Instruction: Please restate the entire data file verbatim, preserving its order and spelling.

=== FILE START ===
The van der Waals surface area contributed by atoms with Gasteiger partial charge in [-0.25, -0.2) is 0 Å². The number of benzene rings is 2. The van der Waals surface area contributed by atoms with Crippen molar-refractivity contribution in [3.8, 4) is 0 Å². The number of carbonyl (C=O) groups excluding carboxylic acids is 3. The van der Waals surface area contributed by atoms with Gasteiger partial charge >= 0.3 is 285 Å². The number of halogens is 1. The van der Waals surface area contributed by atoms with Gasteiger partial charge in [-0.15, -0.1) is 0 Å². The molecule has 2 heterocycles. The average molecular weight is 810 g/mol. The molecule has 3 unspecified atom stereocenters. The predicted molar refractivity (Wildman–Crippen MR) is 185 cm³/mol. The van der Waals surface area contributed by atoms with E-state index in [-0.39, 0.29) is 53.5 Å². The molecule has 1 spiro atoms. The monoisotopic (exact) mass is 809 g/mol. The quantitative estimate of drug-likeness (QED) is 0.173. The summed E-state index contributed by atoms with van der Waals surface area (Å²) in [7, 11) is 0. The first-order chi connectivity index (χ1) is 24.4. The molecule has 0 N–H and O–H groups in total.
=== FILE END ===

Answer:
The van der Waals surface area contributed by atoms with Gasteiger partial charge in [-0.25, -0.2) is 0 Å². The number of benzene rings is 2. The van der Waals surface area contributed by atoms with Crippen molar-refractivity contribution in [3.8, 4) is 0 Å². The number of carbonyl (C=O) groups excluding carboxylic acids is 3. The van der Waals surface area contributed by atoms with Gasteiger partial charge >= 0.3 is 285 Å². The number of halogens is 1. The van der Waals surface area contributed by atoms with Gasteiger partial charge in [-0.15, -0.1) is 0 Å². The molecule has 2 heterocycles. The average molecular weight is 810 g/mol. The molecule has 3 unspecified atom stereocenters. The predicted molar refractivity (Wildman–Crippen MR) is 185 cm³/mol. The van der Waals surface area contributed by atoms with E-state index in [-0.39, 0.29) is 53.5 Å². The molecule has 1 spiro atoms. The monoisotopic (exact) mass is 809 g/mol. The quantitative estimate of drug-likeness (QED) is 0.173. The summed E-state index contributed by atoms with van der Waals surface area (Å²) in [7, 11) is 0. The first-order chi connectivity index (χ1) is 24.4. The molecule has 0 N–H and O–H groups in total.